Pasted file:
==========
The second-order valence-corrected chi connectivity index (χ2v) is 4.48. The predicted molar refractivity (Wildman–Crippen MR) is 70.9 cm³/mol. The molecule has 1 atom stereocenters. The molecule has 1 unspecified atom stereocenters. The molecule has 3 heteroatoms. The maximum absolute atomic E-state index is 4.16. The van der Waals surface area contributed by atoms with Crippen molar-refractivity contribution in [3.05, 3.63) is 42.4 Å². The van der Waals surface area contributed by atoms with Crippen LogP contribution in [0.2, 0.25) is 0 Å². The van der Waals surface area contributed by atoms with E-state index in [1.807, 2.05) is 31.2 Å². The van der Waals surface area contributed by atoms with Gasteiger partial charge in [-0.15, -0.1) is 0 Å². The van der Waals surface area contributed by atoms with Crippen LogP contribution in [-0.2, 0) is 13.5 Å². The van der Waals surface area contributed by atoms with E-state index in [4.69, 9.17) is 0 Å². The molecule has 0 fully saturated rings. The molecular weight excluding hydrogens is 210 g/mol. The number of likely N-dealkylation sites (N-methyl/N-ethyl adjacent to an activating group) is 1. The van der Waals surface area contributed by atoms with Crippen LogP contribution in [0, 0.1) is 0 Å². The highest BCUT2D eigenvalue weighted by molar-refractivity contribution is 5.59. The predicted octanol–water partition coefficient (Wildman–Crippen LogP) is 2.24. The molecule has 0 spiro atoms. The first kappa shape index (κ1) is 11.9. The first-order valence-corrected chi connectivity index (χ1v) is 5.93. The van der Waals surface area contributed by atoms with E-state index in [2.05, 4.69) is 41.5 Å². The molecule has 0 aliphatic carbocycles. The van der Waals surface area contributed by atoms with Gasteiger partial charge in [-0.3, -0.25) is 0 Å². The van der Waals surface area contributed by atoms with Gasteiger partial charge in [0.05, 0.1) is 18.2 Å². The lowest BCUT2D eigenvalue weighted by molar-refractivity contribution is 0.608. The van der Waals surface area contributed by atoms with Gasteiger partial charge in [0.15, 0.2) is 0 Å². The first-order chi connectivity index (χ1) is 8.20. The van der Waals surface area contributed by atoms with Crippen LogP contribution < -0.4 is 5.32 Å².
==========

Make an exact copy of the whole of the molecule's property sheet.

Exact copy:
The second-order valence-corrected chi connectivity index (χ2v) is 4.48. The predicted molar refractivity (Wildman–Crippen MR) is 70.9 cm³/mol. The molecule has 1 atom stereocenters. The molecule has 1 unspecified atom stereocenters. The molecule has 3 heteroatoms. The maximum absolute atomic E-state index is 4.16. The van der Waals surface area contributed by atoms with Crippen molar-refractivity contribution in [3.05, 3.63) is 42.4 Å². The van der Waals surface area contributed by atoms with Crippen LogP contribution in [0.2, 0.25) is 0 Å². The van der Waals surface area contributed by atoms with E-state index in [1.807, 2.05) is 31.2 Å². The van der Waals surface area contributed by atoms with Gasteiger partial charge in [-0.15, -0.1) is 0 Å². The van der Waals surface area contributed by atoms with Crippen LogP contribution in [-0.2, 0) is 13.5 Å². The van der Waals surface area contributed by atoms with E-state index in [4.69, 9.17) is 0 Å². The molecule has 0 fully saturated rings. The molecular weight excluding hydrogens is 210 g/mol. The number of likely N-dealkylation sites (N-methyl/N-ethyl adjacent to an activating group) is 1. The van der Waals surface area contributed by atoms with Crippen LogP contribution in [0, 0.1) is 0 Å². The highest BCUT2D eigenvalue weighted by molar-refractivity contribution is 5.59. The predicted octanol–water partition coefficient (Wildman–Crippen LogP) is 2.24. The molecule has 0 spiro atoms. The first kappa shape index (κ1) is 11.9. The first-order valence-corrected chi connectivity index (χ1v) is 5.93. The van der Waals surface area contributed by atoms with E-state index in [2.05, 4.69) is 41.5 Å². The molecule has 0 aliphatic carbocycles. The van der Waals surface area contributed by atoms with Gasteiger partial charge in [-0.3, -0.25) is 0 Å². The van der Waals surface area contributed by atoms with Gasteiger partial charge in [0.05, 0.1) is 18.2 Å². The lowest BCUT2D eigenvalue weighted by molar-refractivity contribution is 0.608. The van der Waals surface area contributed by atoms with Gasteiger partial charge in [0.15, 0.2) is 0 Å². The first-order chi connectivity index (χ1) is 8.20. The van der Waals surface area contributed by atoms with Crippen LogP contribution < -0.4 is 5.32 Å².